THIS WEEK’S BIG QUESTION: Who benefits most from a prank, the perpetrator or the victim?

Recently Bill Gates received a custard pie in the face and John Prescott was drenched with water

Recently Bill Gates received a custard pie in the face and John

Prescott was drenched with water



Simon Milton



APCO



’It’s always the victim that comes off best in the end. If you remember

when Brian Mawhinney got paint thrown over him, it was about the only

thing that made him look like a sympathetic character. But no one

remembers who did it or why. I wouldn’t use a prank - I’d be too scared

that someone would do it to me. It’s a one-minute headline and it’s

quickly forgotten. Attempting to humiliate someone is not a tactic we

should have in our toolboxes.’



Roger Gale



Conservative MP



’It depends on how it’s handled. Prescott handled it badly initially

because he was cross and he showed he was cross. He came across as surly

and bad tempered. Had he laughed it off, everybody would have said ’oh,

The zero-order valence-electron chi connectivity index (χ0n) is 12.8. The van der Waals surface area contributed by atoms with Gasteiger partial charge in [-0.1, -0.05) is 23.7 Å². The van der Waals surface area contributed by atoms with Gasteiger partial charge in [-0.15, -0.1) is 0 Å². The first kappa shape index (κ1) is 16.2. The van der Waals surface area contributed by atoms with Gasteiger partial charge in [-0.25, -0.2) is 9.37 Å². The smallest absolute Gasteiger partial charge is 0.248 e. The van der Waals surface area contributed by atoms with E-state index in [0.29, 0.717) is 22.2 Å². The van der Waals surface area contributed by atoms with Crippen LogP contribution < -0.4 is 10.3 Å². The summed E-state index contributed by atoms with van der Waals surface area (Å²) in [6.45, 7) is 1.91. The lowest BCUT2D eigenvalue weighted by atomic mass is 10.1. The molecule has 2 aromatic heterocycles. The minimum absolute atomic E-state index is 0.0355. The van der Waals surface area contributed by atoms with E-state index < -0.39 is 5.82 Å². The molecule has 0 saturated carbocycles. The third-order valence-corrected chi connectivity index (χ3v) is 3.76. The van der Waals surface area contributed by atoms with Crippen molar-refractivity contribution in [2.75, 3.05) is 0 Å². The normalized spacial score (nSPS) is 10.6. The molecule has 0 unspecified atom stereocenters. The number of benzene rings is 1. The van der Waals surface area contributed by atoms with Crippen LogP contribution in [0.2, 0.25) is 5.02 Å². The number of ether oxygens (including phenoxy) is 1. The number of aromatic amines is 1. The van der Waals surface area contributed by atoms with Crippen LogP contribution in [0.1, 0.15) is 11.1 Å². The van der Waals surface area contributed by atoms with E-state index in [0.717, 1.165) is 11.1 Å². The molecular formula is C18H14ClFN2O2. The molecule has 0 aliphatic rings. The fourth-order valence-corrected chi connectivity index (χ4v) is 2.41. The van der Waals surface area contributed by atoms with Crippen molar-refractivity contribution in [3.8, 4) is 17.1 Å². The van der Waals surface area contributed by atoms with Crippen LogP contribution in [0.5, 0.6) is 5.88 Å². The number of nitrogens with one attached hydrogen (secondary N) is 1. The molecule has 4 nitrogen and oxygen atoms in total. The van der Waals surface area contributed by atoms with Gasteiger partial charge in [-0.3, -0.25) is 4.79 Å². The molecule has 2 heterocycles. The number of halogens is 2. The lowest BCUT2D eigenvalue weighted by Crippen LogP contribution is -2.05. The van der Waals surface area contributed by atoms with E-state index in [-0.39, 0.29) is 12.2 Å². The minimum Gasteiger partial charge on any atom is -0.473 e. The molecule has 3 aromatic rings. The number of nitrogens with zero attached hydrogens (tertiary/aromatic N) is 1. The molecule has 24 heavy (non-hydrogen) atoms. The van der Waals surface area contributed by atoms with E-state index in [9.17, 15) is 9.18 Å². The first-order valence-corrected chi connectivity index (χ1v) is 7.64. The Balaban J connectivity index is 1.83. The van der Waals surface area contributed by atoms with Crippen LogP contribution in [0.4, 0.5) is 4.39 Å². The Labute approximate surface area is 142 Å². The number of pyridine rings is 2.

jolly old John’. But I don’t condone it. It’s very difficult to have a

wonderful sense of humour when you’ve just been soaked with icy

water.’



Denise Lewis



Orange



’It’s clear that rightly or wrongly there is a place for this kind of

story in the British media. So in many respects it can be very

successful in raising awareness of a brand. The downside is that you

have limited control over how the story develops. That’s a risk some are

prepared to take. But no one benefits if it goes wrong.’



Peter Wilson



Luther Pendragon



’I remember the days when a proper anarchist would throw molotov

cocktails, not buckets of water. Standards are really slipping. Groucho

Marxism isn’t that impressive and pranks aren’t that funny. There’s an

awful sort of zany Noel Edmonds/Dave Lee Travis quality about them, and

Mr Nobacon’s only difference is that he doesn’t, yet, have a beard and a

jumper. So avoid pranks at all costs, and react to them with icy

disdain.’



Jonathan Simnett



Brodeur A Plus



’It depends how the prank is taken. If it’s taken in good humour then it

can only benefit the person on whom it is perpetrated. However it is

clear that pranks are only a legitimate marketing device in the consumer

area. For the majority of corporate clients, who may be selling products

or services on which large corporations or institutions depend, then

pranks are clearly not appropriate as a marketing device.’



Have you registered with us yet?

Register now to enjoy more articles and free email bulletins

Register
Already registered?
Sign in

Would you like to post a comment?

Please Sign in or register.